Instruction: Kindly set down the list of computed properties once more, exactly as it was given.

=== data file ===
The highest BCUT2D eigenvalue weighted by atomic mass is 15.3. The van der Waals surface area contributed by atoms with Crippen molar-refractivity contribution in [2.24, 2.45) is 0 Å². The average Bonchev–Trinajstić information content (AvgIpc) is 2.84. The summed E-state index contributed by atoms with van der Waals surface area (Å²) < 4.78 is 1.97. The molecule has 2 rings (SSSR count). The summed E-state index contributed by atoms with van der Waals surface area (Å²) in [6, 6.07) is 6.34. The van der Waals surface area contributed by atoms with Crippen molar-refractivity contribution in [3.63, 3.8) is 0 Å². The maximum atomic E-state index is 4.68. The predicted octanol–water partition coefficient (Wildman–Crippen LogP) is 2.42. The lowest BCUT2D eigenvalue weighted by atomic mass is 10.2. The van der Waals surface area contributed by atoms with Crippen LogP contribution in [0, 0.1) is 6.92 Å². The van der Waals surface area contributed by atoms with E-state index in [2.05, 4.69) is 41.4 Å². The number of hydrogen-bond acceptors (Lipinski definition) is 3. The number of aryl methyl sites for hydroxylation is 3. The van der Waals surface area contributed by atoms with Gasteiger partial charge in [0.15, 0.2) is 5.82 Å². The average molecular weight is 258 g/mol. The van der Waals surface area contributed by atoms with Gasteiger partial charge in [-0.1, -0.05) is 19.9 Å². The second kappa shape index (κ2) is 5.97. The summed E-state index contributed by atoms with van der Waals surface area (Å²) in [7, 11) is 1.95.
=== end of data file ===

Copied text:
The highest BCUT2D eigenvalue weighted by atomic mass is 15.3. The van der Waals surface area contributed by atoms with Crippen molar-refractivity contribution in [2.24, 2.45) is 0 Å². The average Bonchev–Trinajstić information content (AvgIpc) is 2.84. The summed E-state index contributed by atoms with van der Waals surface area (Å²) < 4.78 is 1.97. The molecule has 2 rings (SSSR count). The summed E-state index contributed by atoms with van der Waals surface area (Å²) in [6, 6.07) is 6.34. The van der Waals surface area contributed by atoms with Crippen molar-refractivity contribution in [3.63, 3.8) is 0 Å². The maximum atomic E-state index is 4.68. The predicted octanol–water partition coefficient (Wildman–Crippen LogP) is 2.42. The lowest BCUT2D eigenvalue weighted by atomic mass is 10.2. The van der Waals surface area contributed by atoms with Crippen LogP contribution in [0, 0.1) is 6.92 Å². The van der Waals surface area contributed by atoms with E-state index in [2.05, 4.69) is 41.4 Å². The number of hydrogen-bond acceptors (Lipinski definition) is 3. The number of aryl methyl sites for hydroxylation is 3. The van der Waals surface area contributed by atoms with Gasteiger partial charge in [0.15, 0.2) is 5.82 Å². The average molecular weight is 258 g/mol. The van der Waals surface area contributed by atoms with Gasteiger partial charge in [-0.1, -0.05) is 19.9 Å². The second kappa shape index (κ2) is 5.97. The summed E-state index contributed by atoms with van der Waals surface area (Å²) in [7, 11) is 1.95.